A very ambitious book that is part novel, part history, The Shadow King explores a part of the 20th Century perhaps little-known to Westerners. I knew that Italy had invaded Ethiopia and that it was a prelude to the fighting that would break out globally in 1939, but that is where it sat for me, a curtain-raiser to the horror to come. Of course for those who lived it, the Second Italian-Ethiopian War as it is known (I had no idea until this book that there was a first) was horrifying enough.
The story begins in 1974. Hirut has travelled to Addis Ababa from rural Ethiopia to meet an Italian man, Ettore, who she knows from 40 years ago. She has letters that belong to him, and photos he took of her, inscribed with Italian, “una bella regazza. Una soldata feroce” (a beautiful girl. A fierce soldier). The relationship between them is intense but unclear. To find out its nature, we travel back those 40 years, to 1935, the eve of the invasion of Ethiopia by Italy under Mussolini.
Hirut, a young woman, a girl really, is a servant to Aster and her husband Kidane, who is preparing to lead Ethiopian soldiers against the Italians in the name of the Emperor Haile Selassie. There is complicated history between the three of them – Aster and Kidane’s son is dead; Kidane has obligations towards Hirut through her mother – which the novel unpacks at length. Meanwhile, the Italians encroach, crossing the border from Eritrea on September 2. Interludes show the indecisive mindset of the Emperor, who will eventually flee to the UK, leaving his soldiers to fight a guerilla war among the country’s hills and mountains. It is here, around halfway through, that the novel’s titular plot – that of the Shadow King – is hatched. A local peasant is dressed as the absent Emperor to inspire hope in the Ethiopians and fear in the Italians. Ultimately it will inspire women like Hirut and Aster to take up arms and fight alongside the men.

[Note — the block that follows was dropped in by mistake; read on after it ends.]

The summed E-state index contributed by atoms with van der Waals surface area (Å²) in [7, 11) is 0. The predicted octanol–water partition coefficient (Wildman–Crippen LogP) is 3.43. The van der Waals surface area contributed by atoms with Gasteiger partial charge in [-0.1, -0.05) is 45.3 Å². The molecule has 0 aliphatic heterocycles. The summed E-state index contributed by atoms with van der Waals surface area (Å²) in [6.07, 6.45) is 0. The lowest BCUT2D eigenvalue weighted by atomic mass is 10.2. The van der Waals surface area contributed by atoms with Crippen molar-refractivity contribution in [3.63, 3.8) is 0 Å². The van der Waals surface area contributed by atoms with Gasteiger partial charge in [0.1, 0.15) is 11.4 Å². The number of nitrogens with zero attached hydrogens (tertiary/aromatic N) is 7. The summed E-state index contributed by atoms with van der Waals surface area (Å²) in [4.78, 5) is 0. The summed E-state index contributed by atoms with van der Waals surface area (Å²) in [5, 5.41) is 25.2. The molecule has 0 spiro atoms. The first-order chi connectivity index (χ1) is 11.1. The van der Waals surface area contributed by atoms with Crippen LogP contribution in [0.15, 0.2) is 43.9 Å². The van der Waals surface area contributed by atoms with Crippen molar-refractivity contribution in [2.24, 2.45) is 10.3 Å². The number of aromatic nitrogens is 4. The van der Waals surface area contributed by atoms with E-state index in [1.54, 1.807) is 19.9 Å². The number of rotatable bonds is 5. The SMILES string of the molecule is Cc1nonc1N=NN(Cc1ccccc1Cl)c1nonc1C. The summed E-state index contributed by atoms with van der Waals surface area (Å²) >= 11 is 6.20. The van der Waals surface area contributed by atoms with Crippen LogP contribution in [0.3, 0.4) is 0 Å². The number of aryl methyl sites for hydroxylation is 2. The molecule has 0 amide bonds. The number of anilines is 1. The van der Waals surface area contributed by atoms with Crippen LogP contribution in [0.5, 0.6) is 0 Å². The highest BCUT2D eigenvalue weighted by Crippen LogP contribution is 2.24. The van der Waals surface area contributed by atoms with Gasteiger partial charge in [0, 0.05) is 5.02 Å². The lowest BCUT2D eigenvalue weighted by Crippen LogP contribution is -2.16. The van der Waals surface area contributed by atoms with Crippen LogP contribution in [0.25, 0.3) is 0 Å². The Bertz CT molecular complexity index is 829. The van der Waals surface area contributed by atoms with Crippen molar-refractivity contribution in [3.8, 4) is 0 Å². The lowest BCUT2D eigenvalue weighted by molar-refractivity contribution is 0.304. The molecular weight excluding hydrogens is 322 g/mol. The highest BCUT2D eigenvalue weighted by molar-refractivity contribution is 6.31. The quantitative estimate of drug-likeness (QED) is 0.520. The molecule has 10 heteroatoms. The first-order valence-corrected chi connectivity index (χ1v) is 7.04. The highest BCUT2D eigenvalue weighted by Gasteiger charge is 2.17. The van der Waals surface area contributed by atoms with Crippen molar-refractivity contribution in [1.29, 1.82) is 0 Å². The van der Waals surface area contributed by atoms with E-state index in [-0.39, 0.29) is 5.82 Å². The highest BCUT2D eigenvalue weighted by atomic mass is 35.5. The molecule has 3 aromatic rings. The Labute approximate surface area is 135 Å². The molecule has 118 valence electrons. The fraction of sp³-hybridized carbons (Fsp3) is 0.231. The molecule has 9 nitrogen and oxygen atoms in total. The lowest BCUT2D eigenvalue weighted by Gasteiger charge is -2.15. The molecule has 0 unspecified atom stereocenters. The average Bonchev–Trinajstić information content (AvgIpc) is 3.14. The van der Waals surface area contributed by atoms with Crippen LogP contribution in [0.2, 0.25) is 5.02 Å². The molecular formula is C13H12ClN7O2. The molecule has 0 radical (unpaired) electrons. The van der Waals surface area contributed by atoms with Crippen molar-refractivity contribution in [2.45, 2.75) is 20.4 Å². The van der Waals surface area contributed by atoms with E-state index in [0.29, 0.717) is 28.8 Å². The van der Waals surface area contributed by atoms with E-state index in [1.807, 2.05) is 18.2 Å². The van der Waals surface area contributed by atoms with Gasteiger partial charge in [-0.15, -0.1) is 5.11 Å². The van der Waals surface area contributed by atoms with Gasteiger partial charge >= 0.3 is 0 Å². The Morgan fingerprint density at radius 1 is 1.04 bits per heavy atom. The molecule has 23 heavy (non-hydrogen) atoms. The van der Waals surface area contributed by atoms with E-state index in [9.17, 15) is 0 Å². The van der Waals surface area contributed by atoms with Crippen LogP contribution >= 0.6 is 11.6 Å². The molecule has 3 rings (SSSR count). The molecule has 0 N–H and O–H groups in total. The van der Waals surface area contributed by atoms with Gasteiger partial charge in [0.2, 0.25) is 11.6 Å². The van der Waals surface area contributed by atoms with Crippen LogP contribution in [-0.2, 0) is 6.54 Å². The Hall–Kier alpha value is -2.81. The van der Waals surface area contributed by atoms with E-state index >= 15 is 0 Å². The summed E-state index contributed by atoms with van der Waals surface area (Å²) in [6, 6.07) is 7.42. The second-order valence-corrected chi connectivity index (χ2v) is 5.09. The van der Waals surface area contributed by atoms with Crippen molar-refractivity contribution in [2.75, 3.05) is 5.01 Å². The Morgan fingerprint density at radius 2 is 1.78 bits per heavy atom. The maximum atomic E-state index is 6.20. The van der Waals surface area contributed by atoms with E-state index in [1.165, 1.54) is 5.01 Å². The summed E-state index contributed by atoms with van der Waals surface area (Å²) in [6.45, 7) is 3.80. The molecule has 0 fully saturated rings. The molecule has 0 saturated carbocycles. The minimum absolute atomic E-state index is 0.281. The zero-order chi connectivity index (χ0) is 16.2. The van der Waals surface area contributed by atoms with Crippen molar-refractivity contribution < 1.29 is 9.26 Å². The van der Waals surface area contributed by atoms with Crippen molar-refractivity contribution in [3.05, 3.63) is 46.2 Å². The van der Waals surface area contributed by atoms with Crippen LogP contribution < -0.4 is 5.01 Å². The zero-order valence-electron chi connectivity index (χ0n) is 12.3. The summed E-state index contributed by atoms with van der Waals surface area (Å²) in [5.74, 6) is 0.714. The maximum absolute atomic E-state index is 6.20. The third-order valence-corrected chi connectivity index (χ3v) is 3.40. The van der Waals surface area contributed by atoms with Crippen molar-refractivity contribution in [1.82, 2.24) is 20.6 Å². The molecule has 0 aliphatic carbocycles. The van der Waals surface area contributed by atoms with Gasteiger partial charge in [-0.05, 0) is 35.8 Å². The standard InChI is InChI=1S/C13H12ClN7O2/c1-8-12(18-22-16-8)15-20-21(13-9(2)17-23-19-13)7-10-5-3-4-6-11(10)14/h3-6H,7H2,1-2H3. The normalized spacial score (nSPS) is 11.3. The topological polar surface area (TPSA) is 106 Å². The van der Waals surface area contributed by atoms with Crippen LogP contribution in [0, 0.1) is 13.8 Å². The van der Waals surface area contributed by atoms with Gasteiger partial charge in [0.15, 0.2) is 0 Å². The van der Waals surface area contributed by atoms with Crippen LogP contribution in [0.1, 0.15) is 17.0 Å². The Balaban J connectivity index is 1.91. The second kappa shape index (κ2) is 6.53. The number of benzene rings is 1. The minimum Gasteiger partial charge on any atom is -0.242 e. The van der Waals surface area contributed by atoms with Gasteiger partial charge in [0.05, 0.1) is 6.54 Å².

There is still more going on. We meet the Italians, the brutal Colonal Carlo Fucelli, Butcher of Benghazi, and his photographer, the Jewish Ettore Navarra. Then there are the ascari, the Africans who fight for the Italians, such as the enigmatic Ibrahim. There’s also a mysterious woman, Fifi, consort to the Colonel, who is not who she appears. Then there are regular interruptions of a chorus – the dead? – who give their omniscient perspective, and descriptions of the photos that Ettore takes, documenting the Italian invasion. Maybe it’s all too much, the family drama particularly leaning towards overwrought, but it certainly makes for a rich reading experience.
At its heart The Shadow King is a war novel, and it is the most potent depiction of conflict I have read apart from the Iliad, which itself is named throughout the novel (the Italians citing it as something of a foundational myth). Too often war novels get bogged down in strategy and movement, using characters like chess pieces. Mengiste instead chooses to hone in on key moments. The battle scenes have an elegance and energy to them that belies their violence. Scenes of war crimes – the Italians’ use of chemical weapons, a death camp, the punishments and retributions meted out by Italians and Ethiopians alike – strike the note of horror they must. War is not a simple thing, and Mengiste depicts it with the same lazer-like focus that Homer did in his account of the Trojan War.